Implant Technology Amputees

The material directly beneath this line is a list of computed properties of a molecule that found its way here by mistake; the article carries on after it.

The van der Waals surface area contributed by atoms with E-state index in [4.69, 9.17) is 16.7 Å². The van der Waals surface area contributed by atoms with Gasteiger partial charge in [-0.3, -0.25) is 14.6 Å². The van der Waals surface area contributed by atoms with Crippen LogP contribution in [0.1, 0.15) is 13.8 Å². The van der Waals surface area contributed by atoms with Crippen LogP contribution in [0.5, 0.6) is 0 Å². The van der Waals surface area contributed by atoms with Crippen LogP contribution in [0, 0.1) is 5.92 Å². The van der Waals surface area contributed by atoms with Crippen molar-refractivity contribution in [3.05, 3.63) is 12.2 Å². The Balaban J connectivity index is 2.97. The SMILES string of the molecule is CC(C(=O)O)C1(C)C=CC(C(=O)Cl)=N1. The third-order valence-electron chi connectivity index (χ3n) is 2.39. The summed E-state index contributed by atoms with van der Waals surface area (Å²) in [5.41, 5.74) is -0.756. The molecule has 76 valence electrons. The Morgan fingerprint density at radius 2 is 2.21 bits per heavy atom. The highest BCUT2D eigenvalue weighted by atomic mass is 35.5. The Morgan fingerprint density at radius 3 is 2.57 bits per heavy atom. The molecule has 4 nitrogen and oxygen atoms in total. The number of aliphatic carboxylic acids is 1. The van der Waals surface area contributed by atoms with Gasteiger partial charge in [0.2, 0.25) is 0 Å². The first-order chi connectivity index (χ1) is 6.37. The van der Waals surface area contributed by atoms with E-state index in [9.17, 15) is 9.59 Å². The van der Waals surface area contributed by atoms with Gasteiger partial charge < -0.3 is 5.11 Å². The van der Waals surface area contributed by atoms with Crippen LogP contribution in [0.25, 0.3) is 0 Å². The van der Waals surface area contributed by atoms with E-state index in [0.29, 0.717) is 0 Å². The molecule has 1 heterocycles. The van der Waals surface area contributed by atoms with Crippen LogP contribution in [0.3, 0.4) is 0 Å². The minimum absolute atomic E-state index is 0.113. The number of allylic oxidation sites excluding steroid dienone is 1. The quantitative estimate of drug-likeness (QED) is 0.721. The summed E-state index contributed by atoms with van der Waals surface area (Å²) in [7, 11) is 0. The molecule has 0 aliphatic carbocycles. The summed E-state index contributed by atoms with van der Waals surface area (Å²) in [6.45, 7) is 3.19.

My name is Fred Hernandez and in 1985, I was involved in an auto accident that changed my life forever.I was seventeen years old and fell asleep behind the wheelof my car.It was about 1am and I was traveling east on Interstate 10 in Southern California. I recallfighting the urge to sleep, soI exitedthe freewayandpulled into aparking lot.After a short time I felt revived and decided to get back on the road. All I recall is pulling out of the parking lot and then things go blank. I might have traveled a total of six miles before I ended up under a semi truck. After the collision I was trapped in a burning car,crushed under the weight of the semi truck I ran into. I have absolutely no memory of the accident or what ultimately led to the collision. Only pieces of information gleaned from pictures and the police report.After emergency crews extracted me from the vehicle, I was transported to Loma Linda University Hospital; where I ended up spending ten weeks. My legs were burnt, my pelvis broken, my lungs had collapsed,my spleen was ruptured and had numerous internal injuries. They even had to split me open on my left side in order to get to a blood clot near my heart. When I woke up I saw wires, tubes and machines everywhere! A respirator was doing my breathing, a colostomy bag was hanging off my side,drainage tubes were piercing through my ribs and into my lungs,long screws were buried deep in my hips that were being held together by some sort of metal tripod, my legs were hoisted in the air by pulleys held in place by steel pins in my heels and my body had swelled to such a size, that it completely confused me.I was a mess and recall trying to signal hospital staff with my fingers the numbers 135 over and over. I thought how could I be so big, I only weigh 135lbs?! Doctors later told me I was dead on arrival and had been revived a few times while en-route. Emergency room personnel had to administer blood and by the time it was done,my body had gone through a total of 100 units.All draining straight through the injuries I sustained to my legs.Once stabilized, I was assigned a room. Every morning doctors would come in and peel away layers of dead burnt skin from my legs; then pack them in pig skin until the next morning. After about a week of these procedures, it was discovered that my right leg had developed a Gangrene infection in the knee, so I was taken in for anamputation. Funny thing is, my right leg had actually sustained less trauma than my left. I vaguely remember being wheeled down a corridor while someone manually pumped some sort of breathing apparatus. It wasn’t until I regained consciousness did I learn they had amputated my leg. My remaining leg was burnt to the point that a large amount of muscle mass had been removed. So much that my shin bone was actually visible. Sometime later large areas of skin were harvested from my thigh and sides for skin graph materiel.The single mistake of a seventeen year old boy is what introduced me to the world of Amputees and the Disabled.Once released from Loma Linda, I was transferred to St.Jude Medical Center in Fullerton for rehabilitation. It took about a year of hard work but eventually I regained my ability to walk.Something doctors told me probably wouldn’t happen. After being bedridden for months, I moved into a wheelchair, then on to parallel bars where I stood for the first time. A walker came next,thencrutches andfinally a cane. Eventually I was walking unassisted, utilizing an above knee prosthetic leg and an ankle brace. Pain is definitely an issue but by utilizing a wheelchair part of the time and crutches when necessary, it’s manageable.Prosthetic legs are a big issue as one can imagine.In 1986 I received my first leg and even though there have been advancements over the years, some things haven’t really changed.For instance,an amputee has to insert their stump intoa socket in order to attachthe prosthetic device.There are several options for keeping the device in place but in the end, they are all pretty much the same and their use really depends on an individuals needs and/or comfort level.I have seen amputees run, jump and do all kinds of sports activities.It’s truly amazing what some of these people can do. If an amputee is in good enough shape (and skinny enough), they canactually hop around on one leg pretty easily. Thereare pictures and videos profiling amputees engaging in numerous activities but what you never see is what their stump looks like afterwards. Even moderate activity can tear up the skin andcause all kinds of problems. My injuries limit my activities to simply being able to walkin a slow, painful, uneven gait. I can still do quite a bit and have but running and jumping just isn’t some of them. Which is why the correct prosthetic device is so important to me.I have struggled for years utilizing the current technology and even though they havecome up with some really cool stuff, making life a little easier; its still archaic to a point and has not come too far from the concept of the old Pirate Peg Leg. No matter how much care you take, sores to the stump are common and infectiondoes occur. Any fluctuation in weight causes the prosthetic device to fit improperly, which only compounds the problem. Most prosthetists have no idea what it’s like to actually wear one of these things.How could they?I have had prosthetists actually say that they have done everything they can and insinuate the problem must be with me.Simply having tobear the pain andget used to the fit, is the typical solution.Even if you do find a prosthetist who is an amputee, their abilities are simply limited by available technology.www.gimpman.comI encourage you to spend some time exploring my site where you will find additional information on this advanced technology. I’m confident it will peak your interest.

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